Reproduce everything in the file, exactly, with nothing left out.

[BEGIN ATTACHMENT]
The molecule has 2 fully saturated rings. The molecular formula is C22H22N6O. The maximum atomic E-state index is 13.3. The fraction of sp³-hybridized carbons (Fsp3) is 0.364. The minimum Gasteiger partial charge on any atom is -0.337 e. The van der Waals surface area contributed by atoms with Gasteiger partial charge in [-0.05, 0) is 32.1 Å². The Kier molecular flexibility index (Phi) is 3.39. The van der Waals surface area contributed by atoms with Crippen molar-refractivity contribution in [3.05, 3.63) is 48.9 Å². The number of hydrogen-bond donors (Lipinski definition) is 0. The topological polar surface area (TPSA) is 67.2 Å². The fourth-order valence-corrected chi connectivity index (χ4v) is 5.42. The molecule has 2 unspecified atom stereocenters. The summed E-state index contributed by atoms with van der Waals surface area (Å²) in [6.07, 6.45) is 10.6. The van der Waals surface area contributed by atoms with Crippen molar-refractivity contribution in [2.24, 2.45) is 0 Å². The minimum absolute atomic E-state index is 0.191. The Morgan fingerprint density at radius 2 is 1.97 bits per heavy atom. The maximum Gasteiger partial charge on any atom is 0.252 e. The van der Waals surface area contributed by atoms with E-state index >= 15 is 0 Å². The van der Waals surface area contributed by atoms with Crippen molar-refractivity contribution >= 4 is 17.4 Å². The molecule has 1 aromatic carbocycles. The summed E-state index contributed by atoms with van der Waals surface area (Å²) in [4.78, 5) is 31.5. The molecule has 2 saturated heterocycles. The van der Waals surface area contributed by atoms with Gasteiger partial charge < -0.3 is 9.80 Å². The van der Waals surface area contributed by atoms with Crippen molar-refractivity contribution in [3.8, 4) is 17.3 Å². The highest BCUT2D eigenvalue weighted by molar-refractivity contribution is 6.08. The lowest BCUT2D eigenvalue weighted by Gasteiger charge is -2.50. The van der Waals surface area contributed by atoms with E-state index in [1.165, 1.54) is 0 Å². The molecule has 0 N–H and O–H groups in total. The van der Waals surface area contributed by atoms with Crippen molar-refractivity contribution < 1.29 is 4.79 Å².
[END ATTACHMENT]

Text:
The molecule has 2 fully saturated rings. The molecular formula is C22H22N6O. The maximum atomic E-state index is 13.3. The fraction of sp³-hybridized carbons (Fsp3) is 0.364. The minimum Gasteiger partial charge on any atom is -0.337 e. The van der Waals surface area contributed by atoms with Gasteiger partial charge in [-0.05, 0) is 32.1 Å². The Kier molecular flexibility index (Phi) is 3.39. The van der Waals surface area contributed by atoms with Crippen molar-refractivity contribution in [3.05, 3.63) is 48.9 Å². The number of hydrogen-bond donors (Lipinski definition) is 0. The topological polar surface area (TPSA) is 67.2 Å². The fourth-order valence-corrected chi connectivity index (χ4v) is 5.42. The molecule has 2 unspecified atom stereocenters. The summed E-state index contributed by atoms with van der Waals surface area (Å²) in [6.07, 6.45) is 10.6. The van der Waals surface area contributed by atoms with Crippen molar-refractivity contribution in [2.24, 2.45) is 0 Å². The minimum absolute atomic E-state index is 0.191. The Morgan fingerprint density at radius 2 is 1.97 bits per heavy atom. The maximum Gasteiger partial charge on any atom is 0.252 e. The van der Waals surface area contributed by atoms with E-state index >= 15 is 0 Å². The van der Waals surface area contributed by atoms with Crippen molar-refractivity contribution >= 4 is 17.4 Å². The molecule has 1 aromatic carbocycles. The summed E-state index contributed by atoms with van der Waals surface area (Å²) in [4.78, 5) is 31.5. The molecule has 2 saturated heterocycles. The van der Waals surface area contributed by atoms with Gasteiger partial charge < -0.3 is 9.80 Å². The van der Waals surface area contributed by atoms with Crippen molar-refractivity contribution in [3.8, 4) is 17.3 Å². The highest BCUT2D eigenvalue weighted by molar-refractivity contribution is 6.08. The lowest BCUT2D eigenvalue weighted by Gasteiger charge is -2.50. The van der Waals surface area contributed by atoms with E-state index in [1.165, 1.54) is 0 Å². The molecule has 0 N–H and O–H groups in total. The van der Waals surface area contributed by atoms with Crippen molar-refractivity contribution < 1.29 is 4.79 Å².